|US6431721||Aug 6, 2001||Aug 13, 2002||Sylvan R. Shemitz Designs, Inc.||Display lighting system|
|US6755551||Jun 6, 2002||Jun 29, 2004||Steelcase Development Corporation||Thin profile task light|
|US6808285||Jun 17, 2002||Oct 26, 2004||Sylvan R. Shemitz Designs, Inc.||Wireway enclosures for lighting systems|
|US6827465||Mar 13, 2003||Dec 7, 2004||Sylvan R. Shemitz Designs, Inc.||Display lighting system with uplight|
|US7331696||Nov 21, 2005||Feb 19, 2008||Pent Technologies, Inc.||Method and apparatus for mounting a task light|
|US8382340||Oct 3, 2008||Feb 26, 2013||Lsi Industries, Inc.||Interchangeable lightiing|
|US8550670||Jan 23, 2013||Oct 8, 2013||Lsi Industries, Inc.||Interchangeable lighting|
|US9388969 *||Jan 20, 2012||Jul 12, 2016||David E. Doubek||Lighting system for an architectural surface structure|
|US20030210560 *||Mar 13, 2003||Nov 13, 2003||Shemitz Sylvan R.||Display lighting system with uplight|
|US20060109665 *||Nov 21, 2005||May 25, 2006||Brian Rupert||Method and apparatus for mounting a task light|
|US20100085767 *||Oct 3, 2008||Apr 8, 2010||Lsi Industries, Inc.||Interchangeable lightiing|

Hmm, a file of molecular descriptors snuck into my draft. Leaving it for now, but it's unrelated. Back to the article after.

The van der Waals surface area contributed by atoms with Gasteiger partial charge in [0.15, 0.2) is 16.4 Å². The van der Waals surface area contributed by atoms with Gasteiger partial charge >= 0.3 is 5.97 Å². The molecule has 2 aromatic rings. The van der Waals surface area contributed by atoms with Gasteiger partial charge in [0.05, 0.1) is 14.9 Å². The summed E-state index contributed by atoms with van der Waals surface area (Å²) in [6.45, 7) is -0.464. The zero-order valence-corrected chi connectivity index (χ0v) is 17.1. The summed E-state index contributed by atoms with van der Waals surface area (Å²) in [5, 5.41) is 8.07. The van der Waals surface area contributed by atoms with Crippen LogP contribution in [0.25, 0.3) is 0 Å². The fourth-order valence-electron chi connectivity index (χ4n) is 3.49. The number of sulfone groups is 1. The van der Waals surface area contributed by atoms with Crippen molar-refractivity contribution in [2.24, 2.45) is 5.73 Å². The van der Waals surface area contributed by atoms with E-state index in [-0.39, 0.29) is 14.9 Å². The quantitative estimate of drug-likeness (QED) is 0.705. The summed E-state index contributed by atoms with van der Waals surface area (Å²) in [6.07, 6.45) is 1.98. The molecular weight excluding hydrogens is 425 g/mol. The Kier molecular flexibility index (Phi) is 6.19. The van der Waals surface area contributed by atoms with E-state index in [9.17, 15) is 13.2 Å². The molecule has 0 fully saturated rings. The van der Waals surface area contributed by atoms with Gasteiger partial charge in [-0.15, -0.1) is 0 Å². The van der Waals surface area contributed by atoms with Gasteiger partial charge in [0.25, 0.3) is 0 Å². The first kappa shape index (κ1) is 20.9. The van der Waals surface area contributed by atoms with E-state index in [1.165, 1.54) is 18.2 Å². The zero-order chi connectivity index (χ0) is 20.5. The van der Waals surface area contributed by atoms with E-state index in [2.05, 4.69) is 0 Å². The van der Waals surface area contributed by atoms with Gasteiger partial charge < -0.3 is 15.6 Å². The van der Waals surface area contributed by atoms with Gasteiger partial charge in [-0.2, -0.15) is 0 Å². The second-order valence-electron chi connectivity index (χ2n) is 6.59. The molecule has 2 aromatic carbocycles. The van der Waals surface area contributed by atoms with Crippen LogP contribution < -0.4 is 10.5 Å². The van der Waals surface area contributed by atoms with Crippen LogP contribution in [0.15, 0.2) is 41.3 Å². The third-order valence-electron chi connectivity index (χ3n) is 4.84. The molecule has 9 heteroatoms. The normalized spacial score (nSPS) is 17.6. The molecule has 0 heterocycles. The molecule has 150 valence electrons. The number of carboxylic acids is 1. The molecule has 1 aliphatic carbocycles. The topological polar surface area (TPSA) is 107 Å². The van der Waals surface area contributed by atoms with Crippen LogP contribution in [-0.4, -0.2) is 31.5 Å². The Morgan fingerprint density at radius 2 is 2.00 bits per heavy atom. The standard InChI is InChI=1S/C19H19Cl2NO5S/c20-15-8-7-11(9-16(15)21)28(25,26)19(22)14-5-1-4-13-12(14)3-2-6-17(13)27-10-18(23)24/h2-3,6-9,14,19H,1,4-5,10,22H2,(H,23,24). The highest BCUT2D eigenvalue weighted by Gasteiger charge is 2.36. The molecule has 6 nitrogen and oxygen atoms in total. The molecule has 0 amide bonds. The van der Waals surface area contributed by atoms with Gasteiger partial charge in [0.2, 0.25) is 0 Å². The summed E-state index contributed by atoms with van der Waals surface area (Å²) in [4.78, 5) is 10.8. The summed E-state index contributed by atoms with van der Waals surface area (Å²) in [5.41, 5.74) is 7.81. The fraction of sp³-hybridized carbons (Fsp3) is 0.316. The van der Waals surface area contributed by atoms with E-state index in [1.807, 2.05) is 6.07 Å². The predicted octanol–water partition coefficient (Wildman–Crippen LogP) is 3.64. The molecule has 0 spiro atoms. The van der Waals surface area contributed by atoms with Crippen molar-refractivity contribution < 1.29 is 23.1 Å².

|US20120182747 *||Jan 20, 2012||Jul 19, 2012||D2 Lighting||Lighting System for an Architectural Surface Structure|
|WO2010039601A3 *||Sep 25, 2009||Sep 30, 2010||Lsi Industries, Inc.||Interchangeable lighting|
|U.S. Classification||362/133, 362/127, 362/427|
|International Classification||F21V21/04, F21S8/00|
|Cooperative Classification||F21S8/00, F21Y2103/00, F21V21/04|
|European Classification||F21S8/00, F21V21/04|
|Jun 8, 1992||AS||Assignment|
Owner name: STEECLASE, INC., A CORP. OF MICHIGAN, MICHIGAN
Free format text: ASSIGNMENT OF ASSIGNORS INTEREST.;ASSIGNORS:FELDPAUSCH, MICHAEL J.;FELDPAUSCH, STEPHEN J.;SELEN, ALBERT O.;REEL/FRAME:006156/0125
Effective date: 19920605
|Aug 12, 1992||AS||Assignment|
Owner name: UNIVERSITY OF SOUTH CAROLINA, A CORP. OF SC, SOUTH
Free format text: ASSIGNMENT OF ASSIGNORS INTEREST.;ASSIGNORS:TOUR, JAMES M.;SCRIVENS, WALTER A.;BEDWORTH, PETER V.;REEL/FRAME:006297/0343
Effective date: 19920729
|Dec 30, 1996||FPAY||Fee payment|
Year of fee payment: 4
|Aug 10, 1999||AS||Assignment|
Owner name: STEELCASE DEVELOPMENT INC., A CORPORATION OF MICHI
Free format text: ASSIGNMENT OF ASSIGNORS INTEREST;ASSIGNOR:STEELCASE INC., A CORPORATION OF MICHIGAN;REEL/FRAME:010188/0385
Effective date: 19990701
|Nov 10, 2000||FPAY||Fee payment|
Year of fee payment: 8
|Nov 23, 2004||FPAY||Fee payment|
Year of fee payment: 12